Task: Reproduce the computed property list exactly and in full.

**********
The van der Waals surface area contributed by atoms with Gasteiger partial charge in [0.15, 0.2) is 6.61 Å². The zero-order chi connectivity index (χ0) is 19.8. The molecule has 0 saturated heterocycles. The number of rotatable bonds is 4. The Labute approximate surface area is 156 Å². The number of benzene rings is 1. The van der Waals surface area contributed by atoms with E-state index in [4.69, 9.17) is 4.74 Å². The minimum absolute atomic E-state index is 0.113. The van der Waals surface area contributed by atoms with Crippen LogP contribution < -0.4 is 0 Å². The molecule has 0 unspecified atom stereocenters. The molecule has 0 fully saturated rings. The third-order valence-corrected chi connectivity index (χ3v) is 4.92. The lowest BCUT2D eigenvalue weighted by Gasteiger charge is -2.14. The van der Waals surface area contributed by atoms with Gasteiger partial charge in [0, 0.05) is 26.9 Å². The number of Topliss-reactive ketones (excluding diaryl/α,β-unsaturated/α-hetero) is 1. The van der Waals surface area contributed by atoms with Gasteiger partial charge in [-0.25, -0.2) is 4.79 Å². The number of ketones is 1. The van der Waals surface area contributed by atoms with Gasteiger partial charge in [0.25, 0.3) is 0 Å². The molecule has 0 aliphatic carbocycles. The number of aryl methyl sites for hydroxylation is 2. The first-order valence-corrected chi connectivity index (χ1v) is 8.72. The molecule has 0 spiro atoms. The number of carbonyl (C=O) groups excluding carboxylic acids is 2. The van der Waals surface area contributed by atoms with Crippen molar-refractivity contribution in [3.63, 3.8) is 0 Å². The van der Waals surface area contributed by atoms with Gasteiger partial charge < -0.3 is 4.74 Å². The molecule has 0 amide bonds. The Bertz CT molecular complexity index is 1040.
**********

The van der Waals surface area contributed by atoms with Gasteiger partial charge in [0.15, 0.2) is 6.61 Å². The zero-order chi connectivity index (χ0) is 19.8. The molecule has 0 saturated heterocycles. The number of rotatable bonds is 4. The Labute approximate surface area is 156 Å². The number of benzene rings is 1. The van der Waals surface area contributed by atoms with E-state index in [4.69, 9.17) is 4.74 Å². The minimum absolute atomic E-state index is 0.113. The van der Waals surface area contributed by atoms with Crippen LogP contribution < -0.4 is 0 Å². The molecule has 0 unspecified atom stereocenters. The molecule has 0 fully saturated rings. The third-order valence-corrected chi connectivity index (χ3v) is 4.92. The lowest BCUT2D eigenvalue weighted by Gasteiger charge is -2.14. The van der Waals surface area contributed by atoms with Gasteiger partial charge in [0, 0.05) is 26.9 Å². The number of Topliss-reactive ketones (excluding diaryl/α,β-unsaturated/α-hetero) is 1. The van der Waals surface area contributed by atoms with Gasteiger partial charge in [-0.25, -0.2) is 4.79 Å². The number of ketones is 1. The van der Waals surface area contributed by atoms with Gasteiger partial charge in [0.25, 0.3) is 0 Å². The molecule has 0 aliphatic carbocycles. The number of aryl methyl sites for hydroxylation is 2. The first-order valence-corrected chi connectivity index (χ1v) is 8.72. The molecule has 0 spiro atoms. The number of carbonyl (C=O) groups excluding carboxylic acids is 2. The van der Waals surface area contributed by atoms with Crippen molar-refractivity contribution in [3.63, 3.8) is 0 Å². The van der Waals surface area contributed by atoms with Gasteiger partial charge < -0.3 is 4.74 Å². The molecule has 0 amide bonds. The Bertz CT molecular complexity index is 1040.